Still, it doesn't take a leap to predict that most of the aforementioned players will hit the open market three years from now. And though Cashman may not want to say he's gearing up for the 2018-2019 offseason, his actions suggest otherwise.
Those go beyond refusing to spend big bucks in free agency this winter. There's also how Cashman has refused to part with any of his top young players—namely Luis Severino, Greg Bird and Aaron Judge—in trades in recent years. He was especially adamant about holding on to them this summer.
“We tried to match up where it didn’t involve the [Aaron] Judges, the [Luis] Severinos and the [Greg] Birds," said Cashman of the summer trade market, according to Ken Davidoff of the New York Post. "Every offer we made that didn’t involve those players wasn’t good enough."
In retrospect, the Yankees' inaction on the summer trade market likely played a role in the club's disappointing finish to an otherwise solid season in 2015. But that inaction was consistent with the club's stated goal of getting younger and more athletic. That's something the Yankees haven't been in some time, and it's definitely the right idea in today's MLB.
Assuming the Yankees stick to their guns on this front, they will look to further establish Severino and Bird alongside guys like Castro and Didi Gregorius in the coming seasons, and the team will eventually call on Judge to join the fray. In time, the Yankees will have the young core they seek.
And three years from now, they'll get their chance to use free agency to build around it.
The Yankees have spent much of the last decade bogged down by expensive contracts, but that's not going to be the case come the 2018-2019 offseason. They only have $57 million in guaranteed money on the books for 2019, at which point they will be free of Alex Rodriguez, Mark Teixeira and CC Sabathia and could also be free of Brett Gardner and Brian McCann.
That's obviously well short of what we know the Yankees can spend. Just as important is where the luxury tax threshold figures to be. It's at $189 million now, and Jeff Passan of Yahoo Sports figures it could be "quite a bit higher" in 2018.
As such, a rough estimate for how much money the Yankees will be able to spend on the open market is something like $150 million. That's plenty by, um, plenty, and it's not hard to imagine how the Yankees could put it to use.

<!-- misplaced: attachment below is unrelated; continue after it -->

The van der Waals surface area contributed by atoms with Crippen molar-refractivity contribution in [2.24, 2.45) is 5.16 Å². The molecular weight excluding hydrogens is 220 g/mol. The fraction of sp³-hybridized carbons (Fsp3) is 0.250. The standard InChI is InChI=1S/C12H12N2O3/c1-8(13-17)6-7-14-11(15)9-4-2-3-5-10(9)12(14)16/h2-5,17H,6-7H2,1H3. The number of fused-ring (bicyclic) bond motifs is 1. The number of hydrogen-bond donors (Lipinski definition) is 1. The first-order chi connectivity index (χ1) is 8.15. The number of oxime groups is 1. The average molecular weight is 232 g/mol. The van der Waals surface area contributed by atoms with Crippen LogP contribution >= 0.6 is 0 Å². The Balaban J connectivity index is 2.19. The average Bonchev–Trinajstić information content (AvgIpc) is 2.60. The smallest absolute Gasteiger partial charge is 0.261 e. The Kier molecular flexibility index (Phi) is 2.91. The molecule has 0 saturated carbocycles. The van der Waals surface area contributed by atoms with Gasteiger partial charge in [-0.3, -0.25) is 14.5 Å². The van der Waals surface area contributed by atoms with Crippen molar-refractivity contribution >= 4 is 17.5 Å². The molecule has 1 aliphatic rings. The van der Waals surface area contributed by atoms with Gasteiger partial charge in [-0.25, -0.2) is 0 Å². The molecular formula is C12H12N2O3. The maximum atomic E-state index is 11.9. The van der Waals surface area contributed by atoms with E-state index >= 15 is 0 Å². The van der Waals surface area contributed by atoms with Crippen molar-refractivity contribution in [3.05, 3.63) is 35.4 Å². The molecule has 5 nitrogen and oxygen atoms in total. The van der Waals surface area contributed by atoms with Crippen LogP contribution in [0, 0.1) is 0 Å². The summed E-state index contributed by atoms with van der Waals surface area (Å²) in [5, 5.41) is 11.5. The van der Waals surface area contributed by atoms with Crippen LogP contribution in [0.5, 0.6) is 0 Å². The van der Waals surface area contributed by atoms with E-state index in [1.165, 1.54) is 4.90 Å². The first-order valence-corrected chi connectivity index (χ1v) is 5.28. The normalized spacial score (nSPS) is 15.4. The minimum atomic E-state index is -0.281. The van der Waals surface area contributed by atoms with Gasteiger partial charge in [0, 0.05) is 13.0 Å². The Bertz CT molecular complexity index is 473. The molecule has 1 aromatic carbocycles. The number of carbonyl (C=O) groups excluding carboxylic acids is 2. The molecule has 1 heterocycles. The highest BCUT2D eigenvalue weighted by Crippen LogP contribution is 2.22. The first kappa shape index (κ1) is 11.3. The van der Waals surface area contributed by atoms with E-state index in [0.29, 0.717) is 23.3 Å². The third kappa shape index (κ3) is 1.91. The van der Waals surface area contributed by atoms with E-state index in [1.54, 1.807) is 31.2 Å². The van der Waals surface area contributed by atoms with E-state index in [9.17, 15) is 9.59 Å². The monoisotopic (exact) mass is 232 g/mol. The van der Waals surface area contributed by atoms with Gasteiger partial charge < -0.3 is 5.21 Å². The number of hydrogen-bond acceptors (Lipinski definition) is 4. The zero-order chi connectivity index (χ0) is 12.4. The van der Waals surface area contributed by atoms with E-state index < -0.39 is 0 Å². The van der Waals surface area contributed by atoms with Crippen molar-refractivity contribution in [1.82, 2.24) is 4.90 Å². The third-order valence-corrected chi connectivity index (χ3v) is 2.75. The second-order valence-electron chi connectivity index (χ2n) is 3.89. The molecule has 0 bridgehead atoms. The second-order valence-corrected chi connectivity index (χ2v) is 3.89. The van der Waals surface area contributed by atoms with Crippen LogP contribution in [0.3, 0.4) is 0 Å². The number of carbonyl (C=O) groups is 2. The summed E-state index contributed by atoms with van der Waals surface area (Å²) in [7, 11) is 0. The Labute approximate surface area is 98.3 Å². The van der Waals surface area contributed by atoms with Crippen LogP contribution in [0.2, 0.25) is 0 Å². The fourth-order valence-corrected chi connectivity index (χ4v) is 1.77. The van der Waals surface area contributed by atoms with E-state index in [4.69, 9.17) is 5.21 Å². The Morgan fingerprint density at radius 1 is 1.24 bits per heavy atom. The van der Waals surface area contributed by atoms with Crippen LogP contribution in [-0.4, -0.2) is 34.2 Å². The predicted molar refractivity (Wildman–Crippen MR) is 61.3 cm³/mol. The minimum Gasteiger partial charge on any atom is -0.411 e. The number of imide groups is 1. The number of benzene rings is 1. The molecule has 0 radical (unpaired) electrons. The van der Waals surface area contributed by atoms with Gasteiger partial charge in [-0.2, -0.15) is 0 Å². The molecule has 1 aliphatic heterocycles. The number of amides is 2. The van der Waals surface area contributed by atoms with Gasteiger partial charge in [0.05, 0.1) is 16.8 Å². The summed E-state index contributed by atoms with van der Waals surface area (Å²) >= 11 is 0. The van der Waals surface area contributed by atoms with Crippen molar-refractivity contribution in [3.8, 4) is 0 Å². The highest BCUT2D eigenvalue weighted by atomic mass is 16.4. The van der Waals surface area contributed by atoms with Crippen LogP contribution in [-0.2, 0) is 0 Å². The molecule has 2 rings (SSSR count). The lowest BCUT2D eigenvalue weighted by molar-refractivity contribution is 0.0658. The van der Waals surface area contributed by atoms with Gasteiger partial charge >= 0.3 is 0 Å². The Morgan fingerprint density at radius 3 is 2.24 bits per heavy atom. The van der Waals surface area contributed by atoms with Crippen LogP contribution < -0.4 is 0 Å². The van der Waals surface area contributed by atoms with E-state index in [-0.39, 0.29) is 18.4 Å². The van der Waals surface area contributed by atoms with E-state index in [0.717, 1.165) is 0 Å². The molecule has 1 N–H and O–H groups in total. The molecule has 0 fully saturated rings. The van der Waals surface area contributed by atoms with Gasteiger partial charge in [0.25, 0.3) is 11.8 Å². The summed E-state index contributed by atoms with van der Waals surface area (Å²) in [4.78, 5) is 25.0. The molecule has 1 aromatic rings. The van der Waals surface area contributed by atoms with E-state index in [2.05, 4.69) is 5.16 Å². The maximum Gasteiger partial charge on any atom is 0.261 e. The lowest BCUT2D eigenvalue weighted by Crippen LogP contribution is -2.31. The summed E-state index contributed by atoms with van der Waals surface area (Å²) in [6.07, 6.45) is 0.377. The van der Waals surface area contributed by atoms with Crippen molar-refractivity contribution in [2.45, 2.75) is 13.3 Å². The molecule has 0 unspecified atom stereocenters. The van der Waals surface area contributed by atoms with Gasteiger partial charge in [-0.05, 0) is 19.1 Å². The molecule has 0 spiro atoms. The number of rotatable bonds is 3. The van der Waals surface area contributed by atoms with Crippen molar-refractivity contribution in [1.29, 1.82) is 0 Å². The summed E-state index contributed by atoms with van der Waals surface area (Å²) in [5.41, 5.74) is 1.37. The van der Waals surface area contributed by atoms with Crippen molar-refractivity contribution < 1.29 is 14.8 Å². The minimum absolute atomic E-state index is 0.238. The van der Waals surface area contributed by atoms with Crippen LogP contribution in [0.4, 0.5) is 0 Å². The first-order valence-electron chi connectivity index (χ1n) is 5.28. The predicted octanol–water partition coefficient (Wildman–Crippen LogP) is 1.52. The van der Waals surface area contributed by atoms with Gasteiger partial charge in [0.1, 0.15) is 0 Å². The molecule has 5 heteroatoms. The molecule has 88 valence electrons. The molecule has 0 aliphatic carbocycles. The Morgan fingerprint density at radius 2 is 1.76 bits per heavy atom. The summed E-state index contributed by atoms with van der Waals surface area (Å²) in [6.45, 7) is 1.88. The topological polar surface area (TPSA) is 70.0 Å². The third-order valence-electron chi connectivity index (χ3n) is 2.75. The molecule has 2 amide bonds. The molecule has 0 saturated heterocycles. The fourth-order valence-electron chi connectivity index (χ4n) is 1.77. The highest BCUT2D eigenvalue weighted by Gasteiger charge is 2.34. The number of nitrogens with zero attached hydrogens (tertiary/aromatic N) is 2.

Harper is obviously the big target, and he would make sense for the Yankees on multiple levels. He'd only be coming off his age-25 season, he has a swing perfectly suited for Yankee Stadium, and, as a simple Google search can tell you, he's pretty much destined to be a Yankee anyway.
Of course, Harper wouldn't come cheap. There's talk of him becoming not just baseball's first $400 million player but perhaps baseball's first $500 million player. Joe Posnanski of NBC Sports didn't have to do much complicated math to arrive at that figure.
But, hey, a $500 million contract spread out over 10 years would be "only" $50 million per year. That would be only about one-third of the Yankees' 2018-2019 spending money, so there would be room for additional purchases.
Those could include Machado and Fernandez, who will also be coming off their age-25 seasons. Or, the Yankees could settle for any number of alternative combinations (Harvey and Pollock, Keuchel and Brantley, etc.) and still possibly have room for one of the market's top relievers and a veteran bat to help tie things together.
The possibilities are endless, really, and that's kind of the whole point.
You can argue that the Yankees should be pressing their advantage this offseason, but it's hard to fault them for playing the long game. They're overdue for a core of young, talented players, and the money saved in establishing one of those could pay off in a huge way when the open market gets an epic free-agent class in 2018.
The Yankees haven't come out and said that this is their plan. But it sure seems like it is, and it sure seems like a good idea.